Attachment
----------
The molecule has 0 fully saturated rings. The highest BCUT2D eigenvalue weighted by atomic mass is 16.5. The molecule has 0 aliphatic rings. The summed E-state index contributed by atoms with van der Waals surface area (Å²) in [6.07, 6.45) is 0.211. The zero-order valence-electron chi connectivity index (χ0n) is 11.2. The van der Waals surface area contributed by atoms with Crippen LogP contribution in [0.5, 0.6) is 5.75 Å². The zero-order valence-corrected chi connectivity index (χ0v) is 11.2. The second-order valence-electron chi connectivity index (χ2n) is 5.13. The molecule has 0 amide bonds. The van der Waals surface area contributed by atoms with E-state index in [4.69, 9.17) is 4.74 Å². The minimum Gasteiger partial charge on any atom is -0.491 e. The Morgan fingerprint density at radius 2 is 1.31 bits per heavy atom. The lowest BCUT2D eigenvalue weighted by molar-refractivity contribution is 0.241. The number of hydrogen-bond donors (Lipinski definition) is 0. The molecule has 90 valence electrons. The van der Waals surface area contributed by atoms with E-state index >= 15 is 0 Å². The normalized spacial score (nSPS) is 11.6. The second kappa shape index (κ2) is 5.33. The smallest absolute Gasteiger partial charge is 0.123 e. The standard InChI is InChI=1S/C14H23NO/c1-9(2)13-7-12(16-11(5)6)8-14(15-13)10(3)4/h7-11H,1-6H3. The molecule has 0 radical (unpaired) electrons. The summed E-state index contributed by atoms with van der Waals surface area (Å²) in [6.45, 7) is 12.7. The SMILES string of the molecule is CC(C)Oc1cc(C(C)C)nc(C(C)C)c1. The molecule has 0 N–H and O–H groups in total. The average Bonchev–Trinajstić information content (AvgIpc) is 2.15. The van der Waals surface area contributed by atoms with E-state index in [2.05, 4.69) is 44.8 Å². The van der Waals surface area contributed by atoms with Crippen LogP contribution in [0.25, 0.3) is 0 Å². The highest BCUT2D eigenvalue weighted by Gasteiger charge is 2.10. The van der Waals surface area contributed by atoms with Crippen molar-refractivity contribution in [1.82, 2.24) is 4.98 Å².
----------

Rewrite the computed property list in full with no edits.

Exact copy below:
The molecule has 0 fully saturated rings. The highest BCUT2D eigenvalue weighted by atomic mass is 16.5. The molecule has 0 aliphatic rings. The summed E-state index contributed by atoms with van der Waals surface area (Å²) in [6.07, 6.45) is 0.211. The zero-order valence-electron chi connectivity index (χ0n) is 11.2. The van der Waals surface area contributed by atoms with Crippen LogP contribution in [0.5, 0.6) is 5.75 Å². The zero-order valence-corrected chi connectivity index (χ0v) is 11.2. The second-order valence-electron chi connectivity index (χ2n) is 5.13. The molecule has 0 amide bonds. The van der Waals surface area contributed by atoms with E-state index in [4.69, 9.17) is 4.74 Å². The minimum Gasteiger partial charge on any atom is -0.491 e. The Morgan fingerprint density at radius 2 is 1.31 bits per heavy atom. The lowest BCUT2D eigenvalue weighted by molar-refractivity contribution is 0.241. The number of hydrogen-bond donors (Lipinski definition) is 0. The molecule has 90 valence electrons. The van der Waals surface area contributed by atoms with E-state index >= 15 is 0 Å². The normalized spacial score (nSPS) is 11.6. The second kappa shape index (κ2) is 5.33. The smallest absolute Gasteiger partial charge is 0.123 e. The standard InChI is InChI=1S/C14H23NO/c1-9(2)13-7-12(16-11(5)6)8-14(15-13)10(3)4/h7-11H,1-6H3. The molecule has 0 radical (unpaired) electrons. The summed E-state index contributed by atoms with van der Waals surface area (Å²) in [6.45, 7) is 12.7. The SMILES string of the molecule is CC(C)Oc1cc(C(C)C)nc(C(C)C)c1. The molecule has 0 N–H and O–H groups in total. The average Bonchev–Trinajstić information content (AvgIpc) is 2.15. The van der Waals surface area contributed by atoms with E-state index in [2.05, 4.69) is 44.8 Å². The van der Waals surface area contributed by atoms with Crippen LogP contribution in [0.25, 0.3) is 0 Å². The highest BCUT2D eigenvalue weighted by Gasteiger charge is 2.10. The van der Waals surface area contributed by atoms with Crippen molar-refractivity contribution in [1.82, 2.24) is 4.98 Å².